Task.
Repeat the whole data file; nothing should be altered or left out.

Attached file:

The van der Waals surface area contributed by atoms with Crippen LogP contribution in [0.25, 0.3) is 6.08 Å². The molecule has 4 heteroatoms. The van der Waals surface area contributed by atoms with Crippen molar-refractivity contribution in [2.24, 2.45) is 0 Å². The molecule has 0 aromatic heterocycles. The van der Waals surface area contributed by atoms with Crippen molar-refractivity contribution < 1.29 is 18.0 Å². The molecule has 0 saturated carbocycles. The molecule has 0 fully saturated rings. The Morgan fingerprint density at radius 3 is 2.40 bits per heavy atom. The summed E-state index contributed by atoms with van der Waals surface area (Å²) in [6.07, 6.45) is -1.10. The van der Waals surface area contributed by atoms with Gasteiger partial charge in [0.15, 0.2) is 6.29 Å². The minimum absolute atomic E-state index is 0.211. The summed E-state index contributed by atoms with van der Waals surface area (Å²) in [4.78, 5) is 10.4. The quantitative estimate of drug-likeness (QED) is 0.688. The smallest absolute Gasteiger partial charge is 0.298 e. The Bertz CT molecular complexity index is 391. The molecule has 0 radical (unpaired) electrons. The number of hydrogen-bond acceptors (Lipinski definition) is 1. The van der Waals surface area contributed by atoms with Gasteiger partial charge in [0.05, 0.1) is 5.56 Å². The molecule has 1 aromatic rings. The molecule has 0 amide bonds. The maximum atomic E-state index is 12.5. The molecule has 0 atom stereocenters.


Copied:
The van der Waals surface area contributed by atoms with Crippen LogP contribution in [0.25, 0.3) is 6.08 Å². The molecule has 4 heteroatoms. The van der Waals surface area contributed by atoms with Crippen molar-refractivity contribution in [2.24, 2.45) is 0 Å². The molecule has 0 aromatic heterocycles. The van der Waals surface area contributed by atoms with Crippen molar-refractivity contribution < 1.29 is 18.0 Å². The molecule has 0 saturated carbocycles. The molecule has 0 fully saturated rings. The Morgan fingerprint density at radius 3 is 2.40 bits per heavy atom. The summed E-state index contributed by atoms with van der Waals surface area (Å²) in [6.07, 6.45) is -1.10. The van der Waals surface area contributed by atoms with Gasteiger partial charge in [0.15, 0.2) is 6.29 Å². The minimum absolute atomic E-state index is 0.211. The summed E-state index contributed by atoms with van der Waals surface area (Å²) in [4.78, 5) is 10.4. The quantitative estimate of drug-likeness (QED) is 0.688. The smallest absolute Gasteiger partial charge is 0.298 e. The Bertz CT molecular complexity index is 391. The molecule has 0 radical (unpaired) electrons. The number of hydrogen-bond acceptors (Lipinski definition) is 1. The van der Waals surface area contributed by atoms with Gasteiger partial charge in [0.05, 0.1) is 5.56 Å². The molecule has 1 aromatic rings. The molecule has 0 amide bonds. The maximum atomic E-state index is 12.5. The molecule has 0 atom stereocenters.